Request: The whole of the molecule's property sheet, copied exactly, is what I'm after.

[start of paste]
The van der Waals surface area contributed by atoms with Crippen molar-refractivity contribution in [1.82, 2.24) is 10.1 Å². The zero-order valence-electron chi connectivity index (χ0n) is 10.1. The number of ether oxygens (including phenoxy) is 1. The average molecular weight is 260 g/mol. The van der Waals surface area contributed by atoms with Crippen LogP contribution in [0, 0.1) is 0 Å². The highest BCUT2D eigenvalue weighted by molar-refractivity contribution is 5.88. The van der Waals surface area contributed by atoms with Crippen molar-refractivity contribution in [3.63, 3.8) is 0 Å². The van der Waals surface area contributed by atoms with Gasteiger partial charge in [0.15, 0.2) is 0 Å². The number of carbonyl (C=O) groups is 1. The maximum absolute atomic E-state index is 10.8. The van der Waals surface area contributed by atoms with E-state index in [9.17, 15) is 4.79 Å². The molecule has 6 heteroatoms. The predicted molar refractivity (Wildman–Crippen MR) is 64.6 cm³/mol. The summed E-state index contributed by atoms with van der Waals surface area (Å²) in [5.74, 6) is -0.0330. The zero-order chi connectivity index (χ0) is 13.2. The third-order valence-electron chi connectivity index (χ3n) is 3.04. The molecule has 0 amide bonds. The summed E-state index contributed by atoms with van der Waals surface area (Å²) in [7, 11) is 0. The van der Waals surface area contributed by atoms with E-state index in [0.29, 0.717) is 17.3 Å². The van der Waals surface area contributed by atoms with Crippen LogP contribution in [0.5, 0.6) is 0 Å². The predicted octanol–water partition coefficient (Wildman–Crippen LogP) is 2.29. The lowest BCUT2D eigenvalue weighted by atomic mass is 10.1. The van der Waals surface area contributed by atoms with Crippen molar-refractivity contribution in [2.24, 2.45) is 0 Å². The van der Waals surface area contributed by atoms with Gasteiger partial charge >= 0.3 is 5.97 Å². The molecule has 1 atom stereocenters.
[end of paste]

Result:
The van der Waals surface area contributed by atoms with Crippen molar-refractivity contribution in [1.82, 2.24) is 10.1 Å². The zero-order valence-electron chi connectivity index (χ0n) is 10.1. The number of ether oxygens (including phenoxy) is 1. The average molecular weight is 260 g/mol. The van der Waals surface area contributed by atoms with Crippen LogP contribution in [0, 0.1) is 0 Å². The highest BCUT2D eigenvalue weighted by molar-refractivity contribution is 5.88. The van der Waals surface area contributed by atoms with Crippen molar-refractivity contribution in [3.63, 3.8) is 0 Å². The van der Waals surface area contributed by atoms with Gasteiger partial charge in [0.15, 0.2) is 0 Å². The number of carbonyl (C=O) groups is 1. The maximum absolute atomic E-state index is 10.8. The van der Waals surface area contributed by atoms with E-state index in [9.17, 15) is 4.79 Å². The molecule has 6 heteroatoms. The predicted molar refractivity (Wildman–Crippen MR) is 64.6 cm³/mol. The summed E-state index contributed by atoms with van der Waals surface area (Å²) in [5.74, 6) is -0.0330. The zero-order chi connectivity index (χ0) is 13.2. The third-order valence-electron chi connectivity index (χ3n) is 3.04. The molecule has 0 amide bonds. The summed E-state index contributed by atoms with van der Waals surface area (Å²) in [7, 11) is 0. The van der Waals surface area contributed by atoms with E-state index in [0.29, 0.717) is 17.3 Å². The van der Waals surface area contributed by atoms with Crippen LogP contribution in [0.5, 0.6) is 0 Å². The predicted octanol–water partition coefficient (Wildman–Crippen LogP) is 2.29. The lowest BCUT2D eigenvalue weighted by atomic mass is 10.1. The van der Waals surface area contributed by atoms with Crippen molar-refractivity contribution in [2.24, 2.45) is 0 Å². The van der Waals surface area contributed by atoms with Gasteiger partial charge >= 0.3 is 5.97 Å². The molecule has 1 atom stereocenters.